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On Writing Memoirs
Rod Haynes ©2001

There are a number of issues memoir writers grapple with, including the complex relationship between human comedy and tragedy. The stories we once laughed at as they were told at the dining room table or at an intimate family reunion, take on a more somber meaning when they are in print, out in the public eye. They are "less safe" and somehow "more permanent." The written word is so final, so revealing, sometimes so threatening.

Memoir writing requires balancing honesty and fairness, leaving out significant portions of the writer's life that won't interest readers, while writing fine detail about specific events that will draw readers in. A memoir can be therapeutic, enlightening, and liberating for the writer. It's a selfish sort of thing. But it requires objectivity when it comes to deciding what stories simply don't fit.

Memoir writers who are not dedicated to truth telling are not entirely dedicated to memoir writing. Writing memoir occasionally hurts because life is sometimes painful. On the other hand, uncontrolled truth telling is not only dangerous, it is unfair, cruel, and inconsiderate. It also may be the result of sloppy fact-finding. And while loose writing might result in lawsuits, exercising too much discretion will result in a boring, uninspiring book. Balanced writing is therefore critical.

A successful memoir writer conveys a painful tale (if that is the intent) without coming off as a whining crybaby in a self-righteous search for validation. I find humor a much easier tool than tragedy to work with, even if the central subject is one of misfortune. If a reader sees the writer wallowing in self-pity, the impact of the story could be lost altogether. We all know life is hard. Get on with it.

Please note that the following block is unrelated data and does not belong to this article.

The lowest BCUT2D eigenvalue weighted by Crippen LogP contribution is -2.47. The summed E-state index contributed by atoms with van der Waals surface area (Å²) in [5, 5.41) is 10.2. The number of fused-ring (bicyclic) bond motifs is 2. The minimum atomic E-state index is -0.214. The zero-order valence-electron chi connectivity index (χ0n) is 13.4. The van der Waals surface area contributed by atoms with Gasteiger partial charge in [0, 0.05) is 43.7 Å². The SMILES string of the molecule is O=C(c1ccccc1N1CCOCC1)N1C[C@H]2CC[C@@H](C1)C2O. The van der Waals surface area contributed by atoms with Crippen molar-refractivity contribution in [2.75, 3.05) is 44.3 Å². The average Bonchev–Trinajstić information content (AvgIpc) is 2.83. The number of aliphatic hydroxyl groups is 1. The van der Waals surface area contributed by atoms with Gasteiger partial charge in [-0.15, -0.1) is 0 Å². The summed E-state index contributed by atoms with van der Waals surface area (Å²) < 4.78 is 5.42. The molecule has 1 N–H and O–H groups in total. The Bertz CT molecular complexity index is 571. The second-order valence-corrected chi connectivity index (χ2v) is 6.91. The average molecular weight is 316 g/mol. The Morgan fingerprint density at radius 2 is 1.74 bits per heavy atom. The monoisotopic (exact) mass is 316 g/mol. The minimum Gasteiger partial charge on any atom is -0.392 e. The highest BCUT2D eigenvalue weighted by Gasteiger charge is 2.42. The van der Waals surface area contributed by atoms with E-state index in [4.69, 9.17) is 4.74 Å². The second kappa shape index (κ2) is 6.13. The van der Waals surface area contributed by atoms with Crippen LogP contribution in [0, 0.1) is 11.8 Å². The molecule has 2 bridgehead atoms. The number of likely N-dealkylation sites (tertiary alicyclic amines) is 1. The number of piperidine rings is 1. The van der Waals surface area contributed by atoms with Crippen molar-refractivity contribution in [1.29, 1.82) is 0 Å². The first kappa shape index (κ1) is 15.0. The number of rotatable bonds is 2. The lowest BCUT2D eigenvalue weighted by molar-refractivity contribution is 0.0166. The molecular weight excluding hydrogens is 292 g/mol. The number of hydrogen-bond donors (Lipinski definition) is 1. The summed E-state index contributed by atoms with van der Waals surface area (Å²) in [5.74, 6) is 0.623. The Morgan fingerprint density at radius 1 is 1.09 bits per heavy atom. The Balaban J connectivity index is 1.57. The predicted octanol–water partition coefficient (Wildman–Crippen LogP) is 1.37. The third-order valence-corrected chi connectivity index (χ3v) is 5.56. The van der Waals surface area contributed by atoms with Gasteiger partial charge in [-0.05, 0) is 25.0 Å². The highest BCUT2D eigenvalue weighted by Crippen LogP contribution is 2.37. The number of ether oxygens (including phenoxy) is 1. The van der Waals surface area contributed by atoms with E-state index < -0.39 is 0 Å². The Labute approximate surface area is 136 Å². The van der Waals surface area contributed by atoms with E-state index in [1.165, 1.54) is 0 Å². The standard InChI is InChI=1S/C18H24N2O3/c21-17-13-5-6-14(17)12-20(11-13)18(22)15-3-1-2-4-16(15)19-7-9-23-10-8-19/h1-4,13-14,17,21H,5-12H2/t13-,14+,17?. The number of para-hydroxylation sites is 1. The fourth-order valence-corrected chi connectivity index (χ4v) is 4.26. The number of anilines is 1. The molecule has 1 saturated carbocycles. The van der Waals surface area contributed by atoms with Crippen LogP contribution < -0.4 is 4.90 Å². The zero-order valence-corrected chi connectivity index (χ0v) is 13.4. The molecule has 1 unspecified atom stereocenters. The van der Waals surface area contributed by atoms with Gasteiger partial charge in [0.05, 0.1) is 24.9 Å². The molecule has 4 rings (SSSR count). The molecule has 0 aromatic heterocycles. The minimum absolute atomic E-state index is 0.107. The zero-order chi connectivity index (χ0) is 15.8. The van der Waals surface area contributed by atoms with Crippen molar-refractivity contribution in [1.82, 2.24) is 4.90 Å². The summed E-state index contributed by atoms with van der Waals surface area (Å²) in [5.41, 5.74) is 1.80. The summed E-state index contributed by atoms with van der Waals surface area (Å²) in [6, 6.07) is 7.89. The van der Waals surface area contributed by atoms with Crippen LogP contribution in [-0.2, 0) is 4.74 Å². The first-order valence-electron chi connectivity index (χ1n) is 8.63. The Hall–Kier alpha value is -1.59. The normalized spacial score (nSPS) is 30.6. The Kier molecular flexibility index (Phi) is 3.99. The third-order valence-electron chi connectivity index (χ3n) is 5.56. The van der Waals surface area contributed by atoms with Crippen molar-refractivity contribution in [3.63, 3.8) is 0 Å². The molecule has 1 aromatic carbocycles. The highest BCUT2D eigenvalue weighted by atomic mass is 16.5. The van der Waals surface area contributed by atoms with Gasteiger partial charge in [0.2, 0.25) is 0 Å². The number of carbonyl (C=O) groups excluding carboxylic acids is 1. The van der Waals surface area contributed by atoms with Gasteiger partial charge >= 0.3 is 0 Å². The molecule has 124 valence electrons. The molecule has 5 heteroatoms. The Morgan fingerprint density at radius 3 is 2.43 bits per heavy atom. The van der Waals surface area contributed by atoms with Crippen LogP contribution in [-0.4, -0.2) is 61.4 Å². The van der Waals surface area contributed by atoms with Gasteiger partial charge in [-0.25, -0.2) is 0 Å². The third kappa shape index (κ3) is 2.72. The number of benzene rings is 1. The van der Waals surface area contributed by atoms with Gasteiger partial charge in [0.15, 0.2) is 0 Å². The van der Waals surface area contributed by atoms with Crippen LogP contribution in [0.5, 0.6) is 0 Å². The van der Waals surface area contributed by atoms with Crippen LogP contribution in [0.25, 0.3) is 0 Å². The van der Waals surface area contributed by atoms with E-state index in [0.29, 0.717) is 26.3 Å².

When I joined a writers group near where I live I profited immensely from sharing ideas and writing strategies with the other members. Some memoir instructors shy away from offering specific resources to their students, but I think there are several superb "how to" books out there, as well as good web sites and magazine articles to refer to. They are listed on my web site:

A good editor whom you trust implicitly is invaluable. Developing well-written, snappy dialogue, conveying plenty of drama, building multi-dimensional characters, and, finally, employing the old "show don't tell" approach to memoir writing will help the writer minimize common literary errors. Happy writing!

Rod Haynes' first book, ROGUES ISLAND MEMOIR, was published on November 6, 2000. His editor is Robert Wolf, of Free River Press, Lansing, Iowa.
Visit his web site at for more information.

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